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Some Thoughts on Jazz
as Music, as Revolt, as Mystique

One night, while I was doing poetry and jazz concerts at the Five Spot Café in New York, an unusually large number of old friends from my “other life” as a literary man happened to turn up — editors, poets, novelists, journalists. They were polite and attentive, even appreciative — but they fell into two sharply distinguished classes: those who understood what was going on, musically, and those who did not understand at all — to whom it was all a closed door on a closed book in an unknown language. The latter could appreciate the poetry, they were musically literate, and could, to greater or less degree, get something out of Webern or Orlando de Lassus, and presumably they were not put off by the combination of recitative and music. They had all probably heard and liked Façade, Persephone, Joan of Arc, and other modern combinations of the spoken word and orchestral music. What was shutting them off was specifically jazz. They were a small minority, but the absoluteness of their reaction gave them a disproportionate importance, that and the fact that their positions in the intellectual life of the city would lead normally to the assumption that they would be accessible. The two most uncomprehending were both on the staffs of important magazines, highbrow men-about-town who must have been exposed to jazz off and on for thirty years, and most of whose friends are jazz buffs of varying degrees of sophistication. One thought a long flowing samba was “boogie-woogie.” The other objector thought it was all just a lot of discords with no rhythm at all.

This led to one of those discussions of fundamentals that get nowhere — least of all in night clubs. Arabel Porter, who seemed to be enjoying it, suggested that I write a sort of primer of jazz for the next issue of New World Writing, since there must be a lot of otherwise well-informed people to whom jazz was just as incomprehensible as it was to our two friends. So here it is.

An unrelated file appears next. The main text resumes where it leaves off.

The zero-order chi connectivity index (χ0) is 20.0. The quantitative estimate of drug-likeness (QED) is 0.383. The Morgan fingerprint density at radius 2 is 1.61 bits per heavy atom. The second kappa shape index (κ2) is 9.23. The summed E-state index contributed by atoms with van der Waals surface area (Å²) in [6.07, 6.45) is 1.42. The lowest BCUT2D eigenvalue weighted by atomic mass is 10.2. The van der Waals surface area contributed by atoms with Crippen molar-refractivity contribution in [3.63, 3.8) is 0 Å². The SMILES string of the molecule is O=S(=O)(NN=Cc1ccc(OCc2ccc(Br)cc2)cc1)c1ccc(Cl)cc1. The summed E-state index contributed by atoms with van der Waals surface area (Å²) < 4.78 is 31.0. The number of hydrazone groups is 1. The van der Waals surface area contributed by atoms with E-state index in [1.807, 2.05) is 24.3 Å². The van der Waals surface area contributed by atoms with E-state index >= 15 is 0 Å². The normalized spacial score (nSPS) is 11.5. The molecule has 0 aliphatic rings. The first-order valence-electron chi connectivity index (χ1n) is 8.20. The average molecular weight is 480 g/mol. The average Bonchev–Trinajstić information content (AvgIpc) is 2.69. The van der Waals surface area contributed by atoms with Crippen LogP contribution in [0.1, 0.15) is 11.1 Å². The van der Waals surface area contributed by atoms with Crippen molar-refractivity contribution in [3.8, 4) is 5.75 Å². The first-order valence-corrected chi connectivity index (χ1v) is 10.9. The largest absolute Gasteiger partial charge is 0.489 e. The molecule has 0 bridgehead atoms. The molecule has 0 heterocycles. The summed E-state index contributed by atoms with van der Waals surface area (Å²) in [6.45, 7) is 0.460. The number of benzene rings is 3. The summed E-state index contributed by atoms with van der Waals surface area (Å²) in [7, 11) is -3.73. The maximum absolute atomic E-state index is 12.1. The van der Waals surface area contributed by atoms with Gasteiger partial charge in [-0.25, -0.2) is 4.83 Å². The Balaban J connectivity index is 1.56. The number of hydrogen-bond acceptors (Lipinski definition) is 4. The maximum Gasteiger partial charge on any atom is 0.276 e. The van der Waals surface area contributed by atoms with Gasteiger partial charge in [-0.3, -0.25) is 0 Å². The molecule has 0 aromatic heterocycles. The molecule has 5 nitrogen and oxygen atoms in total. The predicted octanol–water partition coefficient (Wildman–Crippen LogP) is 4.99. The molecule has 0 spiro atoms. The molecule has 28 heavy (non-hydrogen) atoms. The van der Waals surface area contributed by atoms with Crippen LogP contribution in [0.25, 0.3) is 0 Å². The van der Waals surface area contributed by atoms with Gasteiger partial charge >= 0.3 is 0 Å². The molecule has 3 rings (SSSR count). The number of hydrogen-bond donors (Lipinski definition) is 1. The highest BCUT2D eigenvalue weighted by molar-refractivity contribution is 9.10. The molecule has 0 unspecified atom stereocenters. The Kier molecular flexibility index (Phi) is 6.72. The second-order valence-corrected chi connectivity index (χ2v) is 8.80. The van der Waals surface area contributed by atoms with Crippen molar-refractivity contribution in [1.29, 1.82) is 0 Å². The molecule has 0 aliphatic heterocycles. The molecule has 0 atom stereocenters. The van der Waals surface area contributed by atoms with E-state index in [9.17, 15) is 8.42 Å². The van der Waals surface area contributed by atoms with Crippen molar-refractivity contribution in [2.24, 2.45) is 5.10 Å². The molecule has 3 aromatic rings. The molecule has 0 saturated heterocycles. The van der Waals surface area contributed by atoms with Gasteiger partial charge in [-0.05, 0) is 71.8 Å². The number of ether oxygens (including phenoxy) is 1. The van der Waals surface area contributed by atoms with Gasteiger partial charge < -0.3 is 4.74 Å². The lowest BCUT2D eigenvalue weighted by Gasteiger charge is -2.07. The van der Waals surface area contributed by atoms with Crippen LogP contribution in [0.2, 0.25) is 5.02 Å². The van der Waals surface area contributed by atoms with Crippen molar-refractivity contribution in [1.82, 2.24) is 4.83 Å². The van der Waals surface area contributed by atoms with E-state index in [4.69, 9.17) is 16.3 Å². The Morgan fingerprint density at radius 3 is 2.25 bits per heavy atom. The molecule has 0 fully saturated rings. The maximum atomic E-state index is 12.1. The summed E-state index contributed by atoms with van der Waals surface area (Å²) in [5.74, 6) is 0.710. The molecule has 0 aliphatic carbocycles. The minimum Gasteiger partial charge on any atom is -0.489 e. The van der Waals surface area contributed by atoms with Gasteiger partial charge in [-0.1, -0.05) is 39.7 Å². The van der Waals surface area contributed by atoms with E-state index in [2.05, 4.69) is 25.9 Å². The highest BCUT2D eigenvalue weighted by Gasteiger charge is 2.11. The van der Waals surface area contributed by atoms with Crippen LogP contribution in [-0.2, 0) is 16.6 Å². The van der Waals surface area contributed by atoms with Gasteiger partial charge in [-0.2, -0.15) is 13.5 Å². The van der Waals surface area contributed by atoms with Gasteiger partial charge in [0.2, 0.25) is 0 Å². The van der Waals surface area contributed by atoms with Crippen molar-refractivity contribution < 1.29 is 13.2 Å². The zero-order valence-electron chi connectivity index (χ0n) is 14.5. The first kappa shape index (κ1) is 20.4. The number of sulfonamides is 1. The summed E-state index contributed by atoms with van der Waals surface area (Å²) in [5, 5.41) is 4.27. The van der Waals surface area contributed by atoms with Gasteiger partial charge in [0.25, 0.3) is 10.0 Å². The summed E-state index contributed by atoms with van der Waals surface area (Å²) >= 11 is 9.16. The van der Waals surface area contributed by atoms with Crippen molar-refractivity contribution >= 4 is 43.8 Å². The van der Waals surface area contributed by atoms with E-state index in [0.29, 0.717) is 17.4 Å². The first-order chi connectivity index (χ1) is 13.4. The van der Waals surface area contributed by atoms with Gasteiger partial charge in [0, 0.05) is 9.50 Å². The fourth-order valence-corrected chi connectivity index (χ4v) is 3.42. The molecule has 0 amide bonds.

At first we talked about a sort of expanded glossary. But this approach has a serious fault. It starts in with the very thing which prevents a simple, empirical beginning, the mysterious but utterly unimportant argot of the jazz mystique. Some of the audience were hip. Some weren’t. Some dug the scene. Some didn’t dig. What do these terms mean? This question just distracts from the simple musical experience, the ordinary empirical event which is going on.

What is jazz? First off, it is music, not a voice of revolt, not a social mystique, a “way of life.” It is music of a rather simple kind as music goes in the twentieth century, and so it should be fairly easy to define and describe. But there are almost as many answers to the question “What is jazz?” as there are jazz critics — not widely different answers, except for a few cranks, but varied, and clustered around a sort of loose consensus of definition. This is as it should be. General questions in the arts should not admit too specific answers. If you were to ask a committee of experts “What is Cubism?” or “What is Baroque music?” you would get similarly varied answers. Furthermore, take the question “What is Cubism?” If you had never seen a Cubist picture, the most expert answers would not help you to visualize a picture that had much resemblance to the real thing. The ultimate appeal in criticism is always to the direct experience of the work of art itself. So it is best first to listen attentively to the music of a first-rate jazz band or soloist. Instead of doing that, let’s take the wrong way first. Take a typical list of the characteristics of jazz:

It employs dance forms, until recent years almost exclusively in 4/4 time.

Its material comes from folksong, mostly Negro and Southern white, religious, secular, and work songs, especially the spiritual and the Negro blues.

It usually has a limited and very characteristic harmonic and melodic structure which it shares with blues and spirituals.